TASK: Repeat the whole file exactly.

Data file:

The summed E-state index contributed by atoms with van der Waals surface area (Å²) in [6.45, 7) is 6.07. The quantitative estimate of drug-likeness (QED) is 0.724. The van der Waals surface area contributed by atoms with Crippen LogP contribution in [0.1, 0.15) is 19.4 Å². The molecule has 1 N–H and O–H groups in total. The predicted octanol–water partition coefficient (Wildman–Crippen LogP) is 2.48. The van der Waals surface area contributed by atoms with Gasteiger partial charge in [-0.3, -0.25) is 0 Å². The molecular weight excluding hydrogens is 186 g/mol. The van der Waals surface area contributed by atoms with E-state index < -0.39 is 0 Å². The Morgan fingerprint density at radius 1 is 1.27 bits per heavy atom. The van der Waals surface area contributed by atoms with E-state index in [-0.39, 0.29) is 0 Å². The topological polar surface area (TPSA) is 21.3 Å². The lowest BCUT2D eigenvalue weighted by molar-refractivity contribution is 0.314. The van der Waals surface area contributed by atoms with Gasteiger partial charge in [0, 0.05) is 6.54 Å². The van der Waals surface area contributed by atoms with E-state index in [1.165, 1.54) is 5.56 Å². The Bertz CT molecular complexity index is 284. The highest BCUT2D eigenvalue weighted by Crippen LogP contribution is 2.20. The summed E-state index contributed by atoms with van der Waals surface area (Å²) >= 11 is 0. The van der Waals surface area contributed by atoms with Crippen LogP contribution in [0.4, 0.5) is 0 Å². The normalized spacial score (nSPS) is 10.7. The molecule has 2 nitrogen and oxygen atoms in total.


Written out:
The summed E-state index contributed by atoms with van der Waals surface area (Å²) in [6.45, 7) is 6.07. The quantitative estimate of drug-likeness (QED) is 0.724. The van der Waals surface area contributed by atoms with Crippen LogP contribution in [0.1, 0.15) is 19.4 Å². The molecule has 1 N–H and O–H groups in total. The predicted octanol–water partition coefficient (Wildman–Crippen LogP) is 2.48. The van der Waals surface area contributed by atoms with Gasteiger partial charge in [-0.3, -0.25) is 0 Å². The molecular weight excluding hydrogens is 186 g/mol. The van der Waals surface area contributed by atoms with E-state index < -0.39 is 0 Å². The Morgan fingerprint density at radius 1 is 1.27 bits per heavy atom. The van der Waals surface area contributed by atoms with E-state index in [-0.39, 0.29) is 0 Å². The topological polar surface area (TPSA) is 21.3 Å². The lowest BCUT2D eigenvalue weighted by molar-refractivity contribution is 0.314. The van der Waals surface area contributed by atoms with Gasteiger partial charge in [0, 0.05) is 6.54 Å². The van der Waals surface area contributed by atoms with E-state index in [1.165, 1.54) is 5.56 Å². The Bertz CT molecular complexity index is 284. The highest BCUT2D eigenvalue weighted by Crippen LogP contribution is 2.20. The summed E-state index contributed by atoms with van der Waals surface area (Å²) >= 11 is 0. The van der Waals surface area contributed by atoms with Crippen LogP contribution in [0.4, 0.5) is 0 Å². The normalized spacial score (nSPS) is 10.7. The molecule has 2 nitrogen and oxygen atoms in total.